Is there a chance Entombed will come to the U.S. to tour in the near future?
We’ve been on our way a couple of times, but it always ends with broken contracts and people don’t keep promises that they make. But if we find somebody serious, we are happy to go over there. We just want to get over there and play. All the visas and work permits are difficult, but if can find somebody that really wants to put on a proper tour, we would be glad to do it.

You’ve been doing a lot of festivals this summer. What are your tour bus essentials?
We haven’t had tour buses lately. We are mostly flying to the shows. We are doing some shows in Finland, and we have a small, ugly green bus van. We fit all the equipment and eight people in there. I’m usually driving. We’re doing it small and cheap. Tour buses are nice, and we have them on longer tours.

How did you get started in music?
I was into the Sex Pistols and the punk scene. Then there was the crossover thing with Suicidal Tendencies. Then I started listening to Iron Maiden and Motorhead. I played drums in the beginning and had a couple of bands at school. Nobody wanted us to play anywhere because to them it sounded like noise. Then we started Nihilist, which turned into Entombed. We were there at the right time and right place and came up with Left Hand Path and that unique guitar sound.

When you release such an influential album so early in your career, is it difficult to try to live up to it with subsequent albums?
No. We always tried to do good albums, but once you’ve done an album, you know you’ve done it. You don’t have to prove yourself. We just take it day by day and are happy to have been able to play music for so long.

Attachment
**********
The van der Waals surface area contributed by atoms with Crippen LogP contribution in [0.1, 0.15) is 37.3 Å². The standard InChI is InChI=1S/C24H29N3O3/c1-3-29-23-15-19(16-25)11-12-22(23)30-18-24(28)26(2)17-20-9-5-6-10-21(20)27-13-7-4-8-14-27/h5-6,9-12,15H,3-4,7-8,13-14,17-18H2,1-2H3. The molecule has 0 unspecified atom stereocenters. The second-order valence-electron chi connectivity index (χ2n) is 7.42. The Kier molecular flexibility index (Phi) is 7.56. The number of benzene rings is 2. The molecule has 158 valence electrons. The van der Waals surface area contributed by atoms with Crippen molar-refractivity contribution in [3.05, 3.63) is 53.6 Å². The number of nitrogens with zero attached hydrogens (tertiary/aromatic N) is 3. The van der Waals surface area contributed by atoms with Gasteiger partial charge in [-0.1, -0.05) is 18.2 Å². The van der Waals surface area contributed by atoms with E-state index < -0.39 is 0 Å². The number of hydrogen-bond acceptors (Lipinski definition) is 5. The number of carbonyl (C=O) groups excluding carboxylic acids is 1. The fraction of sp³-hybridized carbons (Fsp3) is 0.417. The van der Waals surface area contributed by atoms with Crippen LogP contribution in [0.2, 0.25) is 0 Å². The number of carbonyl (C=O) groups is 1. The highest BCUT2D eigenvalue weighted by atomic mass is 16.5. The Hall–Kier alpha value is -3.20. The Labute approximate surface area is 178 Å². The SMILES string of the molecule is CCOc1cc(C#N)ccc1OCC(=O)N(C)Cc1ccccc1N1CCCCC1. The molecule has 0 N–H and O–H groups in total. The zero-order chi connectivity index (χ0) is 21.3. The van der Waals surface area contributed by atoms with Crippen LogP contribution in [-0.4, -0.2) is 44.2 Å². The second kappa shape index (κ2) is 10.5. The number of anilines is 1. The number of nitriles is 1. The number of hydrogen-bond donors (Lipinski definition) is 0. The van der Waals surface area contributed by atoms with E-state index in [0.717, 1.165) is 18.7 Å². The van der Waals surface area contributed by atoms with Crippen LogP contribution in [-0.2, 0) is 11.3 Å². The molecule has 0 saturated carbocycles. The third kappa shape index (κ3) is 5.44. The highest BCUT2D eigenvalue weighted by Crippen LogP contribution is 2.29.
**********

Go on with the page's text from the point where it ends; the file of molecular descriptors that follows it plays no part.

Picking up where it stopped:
There have been so many great Swedish metal bands. Who do you think are the best?
I like the old school, like Dismember, Unleashed, Grave, bands like that. The Haunted are really great.

What have been some of the biggest changes you’ve seen in the music industry?
There are a lot more bands now. Before you did demos and stuff and it was tough to get a studio. Now you can record digitally and put your own CD out. But with the quantity, the quality goes down a little bit. The music is the same. Many bands are forming just to get on the radio. What I don’t like is when you have the dark vocals, and then when you get to the chorus there are singing vocals. I don’t get into that style very much. If you do it, do it all the way, not mix different styles. I prefer one or the other. Maybe I’m just getting old. (laughs)

Do you have a day job, or are you able to make a living playing music?
I manage to survive on the music. When we don’t have shows I work a little bit with my friend’s moving company. It helps me keep in shape and I’m not sitting at home going crazy.

What CD or song on your MP3 player might surprise us?
I don’t have an MP3 player. Just today I listened to Kim Wilde’s first album. (She was a British pop star).